Exclusive: WHO says Syria approves medicine deliveries to Aleppo, other areas

A woman carries a child as she walks past a boy selling yogurt along a street in Aleppo's Bab al-Hadeed district December 10, 2014. REUTERS/Mahmoud Hebbo (Reuters)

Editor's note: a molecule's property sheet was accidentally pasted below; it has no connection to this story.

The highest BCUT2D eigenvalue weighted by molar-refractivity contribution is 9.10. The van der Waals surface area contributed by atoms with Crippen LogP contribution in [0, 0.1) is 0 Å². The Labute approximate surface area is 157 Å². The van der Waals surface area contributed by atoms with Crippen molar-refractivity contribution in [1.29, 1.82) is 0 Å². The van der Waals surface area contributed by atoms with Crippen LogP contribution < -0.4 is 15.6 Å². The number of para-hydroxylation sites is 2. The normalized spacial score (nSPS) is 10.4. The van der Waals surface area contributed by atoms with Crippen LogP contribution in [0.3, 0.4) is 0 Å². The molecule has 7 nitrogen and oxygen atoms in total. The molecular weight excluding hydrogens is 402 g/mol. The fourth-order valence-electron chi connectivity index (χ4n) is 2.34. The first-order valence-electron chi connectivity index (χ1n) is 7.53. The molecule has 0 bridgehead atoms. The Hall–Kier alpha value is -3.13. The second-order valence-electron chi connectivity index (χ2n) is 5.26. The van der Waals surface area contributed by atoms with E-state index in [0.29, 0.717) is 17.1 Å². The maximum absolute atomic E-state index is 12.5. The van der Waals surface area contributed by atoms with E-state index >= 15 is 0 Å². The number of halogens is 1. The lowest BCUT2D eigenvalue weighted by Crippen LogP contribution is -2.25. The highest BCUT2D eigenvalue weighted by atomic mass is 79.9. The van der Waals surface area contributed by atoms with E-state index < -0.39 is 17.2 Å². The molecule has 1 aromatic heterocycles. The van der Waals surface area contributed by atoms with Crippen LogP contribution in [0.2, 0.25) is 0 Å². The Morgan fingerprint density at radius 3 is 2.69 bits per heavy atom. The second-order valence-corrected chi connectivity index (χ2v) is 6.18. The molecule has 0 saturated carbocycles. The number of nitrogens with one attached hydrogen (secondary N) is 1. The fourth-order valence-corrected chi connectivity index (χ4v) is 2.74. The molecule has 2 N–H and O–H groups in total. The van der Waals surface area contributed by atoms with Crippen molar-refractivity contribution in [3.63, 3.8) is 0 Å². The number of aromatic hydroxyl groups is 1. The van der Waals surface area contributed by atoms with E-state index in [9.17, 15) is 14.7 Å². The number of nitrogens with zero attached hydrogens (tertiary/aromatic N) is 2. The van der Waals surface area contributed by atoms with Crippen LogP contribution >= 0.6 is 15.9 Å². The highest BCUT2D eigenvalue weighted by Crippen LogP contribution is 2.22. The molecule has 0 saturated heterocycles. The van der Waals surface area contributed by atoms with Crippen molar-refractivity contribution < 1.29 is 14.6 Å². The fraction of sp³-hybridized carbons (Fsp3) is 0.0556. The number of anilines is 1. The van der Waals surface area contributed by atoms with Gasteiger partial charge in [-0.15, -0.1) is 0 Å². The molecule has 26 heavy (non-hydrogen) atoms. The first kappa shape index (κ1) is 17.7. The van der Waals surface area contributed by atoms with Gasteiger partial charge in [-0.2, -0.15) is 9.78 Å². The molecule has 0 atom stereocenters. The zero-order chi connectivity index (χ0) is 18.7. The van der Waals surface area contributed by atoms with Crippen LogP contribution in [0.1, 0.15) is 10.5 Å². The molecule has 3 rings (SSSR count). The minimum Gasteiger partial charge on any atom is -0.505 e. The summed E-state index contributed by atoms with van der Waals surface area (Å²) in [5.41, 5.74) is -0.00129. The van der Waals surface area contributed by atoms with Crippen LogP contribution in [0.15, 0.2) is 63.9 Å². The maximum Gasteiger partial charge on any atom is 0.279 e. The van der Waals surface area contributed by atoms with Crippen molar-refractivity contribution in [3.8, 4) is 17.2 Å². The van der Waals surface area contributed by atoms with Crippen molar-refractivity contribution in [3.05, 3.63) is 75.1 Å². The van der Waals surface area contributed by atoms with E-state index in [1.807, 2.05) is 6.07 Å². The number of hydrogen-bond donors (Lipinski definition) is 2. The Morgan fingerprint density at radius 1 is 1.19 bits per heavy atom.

By Oliver Holmes BEIRUT (Reuters) - The Syrian government has approved the delivery of medicine and surgical supplies to three areas of the country aid workers were previously unable to reach regularly, including opposition-held Aleppo, the World Health Organization said on Monday. All sides in Syria's three-year civil war have prevented medicine from crossing front lines fearing it could be used to help wounded enemy fighters. This has deprived trapped civilians from life-saving medical assistance. Elizabeth Hoff, the WHO's Syria representative, told Reuters the government has now promised access to Aleppo, the besieged Damascus district of Mouadamiya, and Eastern Ghouta, outside the capital. "It is something that we have been negotiating, after the constraints we've had, we have had top level meetings. There has been a willingness from the Ministry of Health and the Ministry of Foreign Affairs. We see a positive outlook," Hoff said. “We have had some constraints in the past with delivering surgical supplies, syringes, but the situation is much better at the moment," she said. The United Nations says 4.7 million Syrians live in areas that are hard to reach, including at least 241,000 people who remain besieged by either government or opposition forces. "We have actually got promises to deliver to Aleppo and the hard to reach areas around Aleppo. This will happen this week. And next week we have deliveries for Mouadamiya, which has been besieged for a long time," she aid. United Nations peace envoy Staffan de Mistura has proposed a freeze in fighting in Aleppo to help get humanitarian assistance into the city that has been divided for more than two years between opposition fighters and government troops. "We also promised to deliver vaccines for regular vaccination programs to Eastern Ghouta which has been closed for a long time," Hoff said. "These are the prospects for the next two weeks and approved by the government.” Syrian activists in these areas say disease is spreading due to poor sanitary conditions and government siege. A plunge in vaccination rates from 90 percent before the war to 52 percent this year and contaminated water have allowed disease to take hold. Insecurity from the war remains the biggest impediment to aid deliveries, Hoff said. More than 200,000 people have been killed in Syria's conflict, which began in March 2011 with popular protests against President Bashar al-Assad and spiraled into civil war after a crackdown by security forces. (Editing by Jeremy Gaunt and Dominic Evans)